Another Cilantro Salmonella Recall Issued

Following a fresh cilantro (coriander) recall issued earlier this month by Sweet Superior Fruit, Ltd. after FDA inspections found that some samples were contaminated with salmonella, a different cilantro salmonella recall was issued Wednesday by Frontera Produce, who discovered the presence of bacteria during their own testing.

The Frontera Produce recall is limited to one lot of cilantro (#118122), which was distributed to grocery stores in Texas, Oklahoma, Colorado, Louisiana and New Mexico.

Grocery stores have been notified to pull the cilantro from store shelves, and consumers who bought cilantro between July 20 and July 27 are urged to look for cilantro bunches tied together in a white twist tie with the word “Cilantro” in pink lettering. The cilantro bunches will have a UPC number of 033383801049.

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Although no reports of salmonella food poisoning have been received by Frontera Produce, consumption of the contaminated cilantro may result in serious and sometimes fatal illness.

On July 18, approximately 104 crates of fresh cilantro produced by Sweet Superior Fruit were recalled after FDA inspections found that they may be contaminated with salmonella. That recalled cilantro was sold between July 13th and 16th through retail stores in McAllen, Texas and surrounding areas in black plastic 15 pound crates.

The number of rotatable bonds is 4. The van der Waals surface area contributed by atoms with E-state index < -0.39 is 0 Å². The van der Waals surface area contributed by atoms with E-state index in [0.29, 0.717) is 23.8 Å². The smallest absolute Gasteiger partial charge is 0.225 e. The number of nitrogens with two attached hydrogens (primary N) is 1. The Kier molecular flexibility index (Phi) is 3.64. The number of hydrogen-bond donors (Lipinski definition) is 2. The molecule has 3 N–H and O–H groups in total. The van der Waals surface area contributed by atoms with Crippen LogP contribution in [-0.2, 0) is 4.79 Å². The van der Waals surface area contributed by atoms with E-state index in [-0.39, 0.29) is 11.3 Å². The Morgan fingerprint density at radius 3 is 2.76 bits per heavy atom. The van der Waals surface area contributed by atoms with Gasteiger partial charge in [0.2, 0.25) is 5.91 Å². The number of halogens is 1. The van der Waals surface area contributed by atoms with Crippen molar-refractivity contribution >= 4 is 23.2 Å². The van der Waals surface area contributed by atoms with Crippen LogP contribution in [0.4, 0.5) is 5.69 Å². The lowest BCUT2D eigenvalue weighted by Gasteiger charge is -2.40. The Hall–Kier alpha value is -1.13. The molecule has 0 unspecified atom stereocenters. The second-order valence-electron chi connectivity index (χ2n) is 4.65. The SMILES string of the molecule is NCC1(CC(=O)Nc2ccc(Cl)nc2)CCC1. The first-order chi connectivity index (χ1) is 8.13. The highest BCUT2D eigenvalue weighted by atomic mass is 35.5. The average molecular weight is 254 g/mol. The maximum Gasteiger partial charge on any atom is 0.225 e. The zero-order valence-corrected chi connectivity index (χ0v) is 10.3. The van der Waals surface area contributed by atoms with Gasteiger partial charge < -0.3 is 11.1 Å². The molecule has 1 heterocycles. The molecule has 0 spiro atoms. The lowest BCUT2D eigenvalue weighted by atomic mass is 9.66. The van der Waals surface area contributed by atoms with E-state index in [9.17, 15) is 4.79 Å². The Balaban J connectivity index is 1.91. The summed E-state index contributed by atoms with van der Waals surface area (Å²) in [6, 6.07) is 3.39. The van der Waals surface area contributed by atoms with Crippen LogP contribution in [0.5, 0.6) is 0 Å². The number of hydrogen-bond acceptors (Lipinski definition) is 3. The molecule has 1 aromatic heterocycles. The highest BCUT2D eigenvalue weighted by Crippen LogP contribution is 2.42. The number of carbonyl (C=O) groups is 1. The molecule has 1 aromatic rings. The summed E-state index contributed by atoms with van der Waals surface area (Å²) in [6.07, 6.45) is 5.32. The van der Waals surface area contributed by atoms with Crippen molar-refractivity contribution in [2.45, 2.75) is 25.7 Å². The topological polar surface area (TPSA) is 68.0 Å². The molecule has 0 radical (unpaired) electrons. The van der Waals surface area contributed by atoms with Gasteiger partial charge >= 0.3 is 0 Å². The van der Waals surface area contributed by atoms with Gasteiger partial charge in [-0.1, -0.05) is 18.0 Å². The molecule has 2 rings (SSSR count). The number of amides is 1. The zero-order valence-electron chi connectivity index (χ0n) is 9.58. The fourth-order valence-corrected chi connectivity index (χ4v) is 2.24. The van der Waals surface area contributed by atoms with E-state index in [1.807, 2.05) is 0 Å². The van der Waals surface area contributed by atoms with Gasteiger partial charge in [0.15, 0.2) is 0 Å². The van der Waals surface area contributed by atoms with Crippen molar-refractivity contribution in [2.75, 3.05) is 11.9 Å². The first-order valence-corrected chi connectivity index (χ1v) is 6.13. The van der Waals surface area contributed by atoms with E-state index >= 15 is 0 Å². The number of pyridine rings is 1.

Salmonella is a bacterium that can cause food poisoning which can be especially serious for young children, the elderly, or people with compromised immune systems. Symptoms can include fever, diarrhea, nausea and vomiting. It can also result in a blood infection that leads to arterial infections, endocarditis, and arthritis, but this is rare.

Leaves from cilantro are commonly used in both Chinese and Mexican dishes, such as salsa and guacamole, and the seeds are used in a number of cuisines as well, particularly Asian and Indian dishes, like curry. Though the names cilantro and coriander are interchangeable, many refer to just the seeds, which are actually a fruit, as coriander.

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